Brief Title

Cryotherapy Versus Steroids In Alopecia Areata:Trichoscopic Evaluation

Official Title

Cryotherapy Versus Intralesional Corticosteroid Injection In Treatment Of Alopecia Areata: Trichoscopic Evaluation

Brief Summary

      Alopecia areata is the most frequent cause of inflammation-induced hair loss with prevalence
      from 0.1 to 0.2%. It has no age nor sex predilection .

      Clinically, alopecia areata presents as a well-circumscribed patch of sudden hair loss. It
      affects any hair bearing area. The most common affected site is the scalp. Based on site and
      extent, AA can be classified into; diffuse, multi-locularis, mono-locularis, totalis,
      universalis, and ophiasis.

Detailed Description

      Histologically, lesional biopsies of alopecia areata demonstrate a peri_follicullare and
      intra_folliculare mononuclear cell infiltrate around anagen phase hair follicles .The
      infiltrate consists mostly of activated lymphocytes in particular CD4 cells as well as
      dendritic cells and macrophages.

      Many theories were implicated in pathogenesis of alopecia areata such as; autoimmune
      lymphocytic attack of the hair, genetic basis and environmental factors. So the pathogenesis
      of alopecia areata remains to be determined. Currently a widely accepted theory is the
      autoimmune etiology. Specific T_cell lymphocytes, autoantibodies against anagen follicles,
      and various cytokines such as interferon-γ, interleukins, and tumor necrosis factor-α have
      been found to play a major role in alopecia areata. In addition, the immune privilege theory
      has been recently introduced and suggested to play a role in the pathogenesis.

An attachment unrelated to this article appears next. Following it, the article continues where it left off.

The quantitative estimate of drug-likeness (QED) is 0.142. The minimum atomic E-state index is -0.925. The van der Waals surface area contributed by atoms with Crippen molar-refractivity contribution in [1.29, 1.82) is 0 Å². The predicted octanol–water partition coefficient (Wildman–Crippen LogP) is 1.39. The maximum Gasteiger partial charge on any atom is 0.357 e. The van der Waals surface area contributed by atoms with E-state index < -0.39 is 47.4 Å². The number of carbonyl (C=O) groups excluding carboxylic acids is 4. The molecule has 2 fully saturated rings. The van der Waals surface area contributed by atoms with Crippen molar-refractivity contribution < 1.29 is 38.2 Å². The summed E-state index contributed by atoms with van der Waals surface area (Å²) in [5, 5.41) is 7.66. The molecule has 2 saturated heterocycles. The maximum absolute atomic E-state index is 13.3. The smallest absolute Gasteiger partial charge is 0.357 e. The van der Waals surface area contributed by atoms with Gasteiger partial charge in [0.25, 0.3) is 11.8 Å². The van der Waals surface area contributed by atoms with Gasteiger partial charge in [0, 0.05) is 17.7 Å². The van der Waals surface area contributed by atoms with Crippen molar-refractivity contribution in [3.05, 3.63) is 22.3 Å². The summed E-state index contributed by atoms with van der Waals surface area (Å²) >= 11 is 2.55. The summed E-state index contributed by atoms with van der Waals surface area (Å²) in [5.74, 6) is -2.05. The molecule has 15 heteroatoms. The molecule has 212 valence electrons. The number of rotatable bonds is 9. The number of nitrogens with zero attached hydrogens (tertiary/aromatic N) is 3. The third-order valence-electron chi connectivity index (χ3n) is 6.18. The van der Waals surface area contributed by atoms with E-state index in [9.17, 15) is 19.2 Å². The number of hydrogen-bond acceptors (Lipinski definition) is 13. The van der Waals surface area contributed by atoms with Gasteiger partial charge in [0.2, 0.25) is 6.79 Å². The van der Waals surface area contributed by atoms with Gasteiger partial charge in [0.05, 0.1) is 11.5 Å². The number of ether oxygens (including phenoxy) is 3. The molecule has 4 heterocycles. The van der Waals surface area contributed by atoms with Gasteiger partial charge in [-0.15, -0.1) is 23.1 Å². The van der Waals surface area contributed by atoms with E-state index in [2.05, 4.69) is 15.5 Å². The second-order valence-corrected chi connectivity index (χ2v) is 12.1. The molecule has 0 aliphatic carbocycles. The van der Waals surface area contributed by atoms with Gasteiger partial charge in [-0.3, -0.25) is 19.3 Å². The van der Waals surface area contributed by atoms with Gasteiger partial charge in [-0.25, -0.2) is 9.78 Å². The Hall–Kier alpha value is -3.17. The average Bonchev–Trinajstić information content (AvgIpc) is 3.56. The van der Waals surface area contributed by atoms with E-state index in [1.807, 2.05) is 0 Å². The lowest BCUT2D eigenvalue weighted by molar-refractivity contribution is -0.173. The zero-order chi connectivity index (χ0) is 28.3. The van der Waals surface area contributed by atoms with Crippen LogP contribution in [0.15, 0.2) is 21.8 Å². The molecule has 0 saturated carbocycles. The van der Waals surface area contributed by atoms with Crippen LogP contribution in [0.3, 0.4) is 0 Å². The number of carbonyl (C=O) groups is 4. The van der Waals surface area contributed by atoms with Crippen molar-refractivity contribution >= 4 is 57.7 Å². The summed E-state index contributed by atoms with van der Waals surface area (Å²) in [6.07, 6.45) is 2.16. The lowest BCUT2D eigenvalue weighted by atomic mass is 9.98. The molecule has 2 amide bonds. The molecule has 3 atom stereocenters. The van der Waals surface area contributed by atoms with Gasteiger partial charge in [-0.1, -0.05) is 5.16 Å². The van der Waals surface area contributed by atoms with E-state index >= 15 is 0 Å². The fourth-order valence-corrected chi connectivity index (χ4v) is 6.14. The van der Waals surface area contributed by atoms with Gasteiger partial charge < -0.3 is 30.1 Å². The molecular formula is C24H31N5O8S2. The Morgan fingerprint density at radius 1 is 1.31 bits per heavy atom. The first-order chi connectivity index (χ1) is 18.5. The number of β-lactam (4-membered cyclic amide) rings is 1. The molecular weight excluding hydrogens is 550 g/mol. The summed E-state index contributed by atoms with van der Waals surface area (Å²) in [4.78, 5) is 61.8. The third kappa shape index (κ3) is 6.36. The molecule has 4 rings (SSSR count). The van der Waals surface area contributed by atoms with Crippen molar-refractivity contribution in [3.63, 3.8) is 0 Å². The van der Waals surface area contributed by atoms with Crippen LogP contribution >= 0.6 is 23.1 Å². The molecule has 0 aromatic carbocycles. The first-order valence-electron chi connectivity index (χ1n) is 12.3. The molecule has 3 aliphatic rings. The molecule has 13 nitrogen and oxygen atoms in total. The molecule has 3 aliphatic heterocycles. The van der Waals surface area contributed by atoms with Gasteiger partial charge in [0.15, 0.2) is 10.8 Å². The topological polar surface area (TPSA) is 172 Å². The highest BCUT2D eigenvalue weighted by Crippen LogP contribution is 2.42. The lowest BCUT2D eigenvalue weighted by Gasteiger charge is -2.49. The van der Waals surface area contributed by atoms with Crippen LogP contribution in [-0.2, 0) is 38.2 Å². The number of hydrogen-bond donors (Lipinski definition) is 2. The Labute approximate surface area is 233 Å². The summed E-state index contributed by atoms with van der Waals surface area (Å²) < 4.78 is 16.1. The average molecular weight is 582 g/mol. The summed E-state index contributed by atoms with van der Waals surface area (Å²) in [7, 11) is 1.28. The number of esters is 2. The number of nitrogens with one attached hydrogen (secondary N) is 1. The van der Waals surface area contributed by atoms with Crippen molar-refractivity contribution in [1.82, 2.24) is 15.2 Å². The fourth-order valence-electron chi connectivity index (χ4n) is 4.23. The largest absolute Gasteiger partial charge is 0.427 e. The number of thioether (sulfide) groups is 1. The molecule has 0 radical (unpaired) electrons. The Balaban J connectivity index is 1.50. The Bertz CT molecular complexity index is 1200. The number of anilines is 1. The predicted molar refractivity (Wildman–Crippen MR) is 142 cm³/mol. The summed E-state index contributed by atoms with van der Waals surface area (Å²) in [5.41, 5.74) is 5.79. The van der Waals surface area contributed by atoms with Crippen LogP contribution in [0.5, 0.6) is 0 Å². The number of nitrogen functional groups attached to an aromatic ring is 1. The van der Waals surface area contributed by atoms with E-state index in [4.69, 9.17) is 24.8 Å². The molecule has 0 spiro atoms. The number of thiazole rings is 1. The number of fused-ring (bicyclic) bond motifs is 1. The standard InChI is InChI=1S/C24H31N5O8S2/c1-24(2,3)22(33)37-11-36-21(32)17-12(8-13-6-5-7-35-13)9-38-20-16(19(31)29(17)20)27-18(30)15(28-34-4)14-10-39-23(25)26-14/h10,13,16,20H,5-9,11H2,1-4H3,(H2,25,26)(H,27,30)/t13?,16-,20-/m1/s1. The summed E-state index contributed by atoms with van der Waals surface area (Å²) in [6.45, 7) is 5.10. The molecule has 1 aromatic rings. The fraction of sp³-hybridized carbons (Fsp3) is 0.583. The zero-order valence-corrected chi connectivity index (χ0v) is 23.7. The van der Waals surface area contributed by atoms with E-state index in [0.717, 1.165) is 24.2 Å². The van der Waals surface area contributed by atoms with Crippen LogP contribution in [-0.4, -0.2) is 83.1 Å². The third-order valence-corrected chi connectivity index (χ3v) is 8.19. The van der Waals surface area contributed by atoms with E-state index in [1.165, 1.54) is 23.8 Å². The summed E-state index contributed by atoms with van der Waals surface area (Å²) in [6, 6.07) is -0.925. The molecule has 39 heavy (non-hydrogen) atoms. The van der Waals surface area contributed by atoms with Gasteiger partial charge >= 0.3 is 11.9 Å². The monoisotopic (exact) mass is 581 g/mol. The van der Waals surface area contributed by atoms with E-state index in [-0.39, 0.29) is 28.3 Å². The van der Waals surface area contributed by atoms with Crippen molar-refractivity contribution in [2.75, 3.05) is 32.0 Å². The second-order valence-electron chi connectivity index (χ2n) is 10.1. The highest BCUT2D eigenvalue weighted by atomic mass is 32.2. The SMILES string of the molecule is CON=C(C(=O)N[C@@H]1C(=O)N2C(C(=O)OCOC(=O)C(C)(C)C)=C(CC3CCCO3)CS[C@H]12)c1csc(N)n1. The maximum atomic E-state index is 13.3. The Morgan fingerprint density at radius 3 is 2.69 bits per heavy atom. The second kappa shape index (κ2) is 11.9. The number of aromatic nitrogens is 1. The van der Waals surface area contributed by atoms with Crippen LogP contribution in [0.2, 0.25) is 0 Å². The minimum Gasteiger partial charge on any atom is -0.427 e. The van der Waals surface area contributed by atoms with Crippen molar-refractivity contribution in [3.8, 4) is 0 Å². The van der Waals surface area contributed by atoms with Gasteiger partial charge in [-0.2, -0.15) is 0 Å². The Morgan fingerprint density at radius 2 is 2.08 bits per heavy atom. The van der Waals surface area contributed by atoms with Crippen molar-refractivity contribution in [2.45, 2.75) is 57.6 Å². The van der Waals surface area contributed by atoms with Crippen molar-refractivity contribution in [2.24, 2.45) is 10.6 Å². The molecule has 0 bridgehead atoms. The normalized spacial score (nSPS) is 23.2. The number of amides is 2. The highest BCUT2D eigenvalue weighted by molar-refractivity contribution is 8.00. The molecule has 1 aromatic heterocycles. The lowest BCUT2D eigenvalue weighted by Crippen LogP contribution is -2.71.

Many kinds of treatment modalities are present in localized alopecia areata. Injectable forms
      of corticosteroids are first line of alopecia areata therapy, and also topical use of
      steroids is widely used. Others are topical sensitization with anthrain, minoxidil and
      cryotherapy. In extention form of alopecia areata, systemic treatments like corticosteroids,
      cyclosporine and methotrexate can be used.

      Intralesional Corticosteroid injection:

      National Guidelines from British Association of Dermatologists, recommend intralesional
      corticosteroid therapy as the first line treatment for localized patchy alopecia areata, with
      approximate success rates of 60-75%. Their use was first described in 1958, with the use of

      Immunosuppression is the main mechanism of action. Corticosteroids suppress the
      T-cell-mediated immune attack on the hair follicle. Steroids with low solubility are
      preferred for their slow absorption from the injection site, promoting maximum local action
      with minimal systemic effect. The efficacy of intralesional corticosteroid injection is
      variable depending on the patient population treated.


      Cryotherapy may act through either singly or by a combination of the following mechanisms
      resulting in hair regrowth in alopecia areata. After initial vasoconstriction with
      cryotherapy, there is a significant local vasodilatation during the thaw period as the
      temperature reaches zero degree Celsius. Thus, cryotherapy is speculated to dilate the
      vessels around the affected hair follicles, with an increase in the blood flow leading to
      follicular hair regrowth. Moreover, local edema and inflammation occurring after cryotherapy
      may play a role in inducing vasodilation.

      Cryotherapy is also speculated to inflict partial damage to keratinocytes, especially the
      antigenic components of the hair follicle keratin16 and trichohyalin, which are targeted by
      antibodies and thus, further decrease in damaging perifollicular infiltrate.